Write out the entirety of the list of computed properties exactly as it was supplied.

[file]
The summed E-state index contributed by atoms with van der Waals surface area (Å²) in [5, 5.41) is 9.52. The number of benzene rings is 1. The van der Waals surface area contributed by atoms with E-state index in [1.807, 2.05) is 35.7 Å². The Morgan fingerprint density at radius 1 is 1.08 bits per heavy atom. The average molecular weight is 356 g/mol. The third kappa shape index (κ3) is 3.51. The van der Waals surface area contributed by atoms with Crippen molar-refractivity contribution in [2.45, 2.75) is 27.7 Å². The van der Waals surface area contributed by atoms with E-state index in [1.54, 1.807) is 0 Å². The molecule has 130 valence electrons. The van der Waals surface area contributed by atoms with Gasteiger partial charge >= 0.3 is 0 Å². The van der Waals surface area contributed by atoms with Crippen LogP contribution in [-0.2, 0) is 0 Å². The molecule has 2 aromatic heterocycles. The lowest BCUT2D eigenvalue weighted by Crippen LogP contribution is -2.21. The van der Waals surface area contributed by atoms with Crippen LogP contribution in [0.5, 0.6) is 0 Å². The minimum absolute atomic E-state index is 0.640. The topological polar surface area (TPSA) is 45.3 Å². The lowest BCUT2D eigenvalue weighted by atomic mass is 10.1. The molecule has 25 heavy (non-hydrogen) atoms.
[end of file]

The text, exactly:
The summed E-state index contributed by atoms with van der Waals surface area (Å²) in [5, 5.41) is 9.52. The number of benzene rings is 1. The van der Waals surface area contributed by atoms with E-state index in [1.807, 2.05) is 35.7 Å². The Morgan fingerprint density at radius 1 is 1.08 bits per heavy atom. The average molecular weight is 356 g/mol. The third kappa shape index (κ3) is 3.51. The van der Waals surface area contributed by atoms with Crippen molar-refractivity contribution in [2.45, 2.75) is 27.7 Å². The van der Waals surface area contributed by atoms with E-state index in [1.54, 1.807) is 0 Å². The molecule has 130 valence electrons. The van der Waals surface area contributed by atoms with Gasteiger partial charge >= 0.3 is 0 Å². The van der Waals surface area contributed by atoms with Crippen LogP contribution in [-0.2, 0) is 0 Å². The molecule has 2 aromatic heterocycles. The lowest BCUT2D eigenvalue weighted by Crippen LogP contribution is -2.21. The van der Waals surface area contributed by atoms with Crippen LogP contribution in [0.5, 0.6) is 0 Å². The minimum absolute atomic E-state index is 0.640. The topological polar surface area (TPSA) is 45.3 Å². The lowest BCUT2D eigenvalue weighted by atomic mass is 10.1. The molecule has 25 heavy (non-hydrogen) atoms.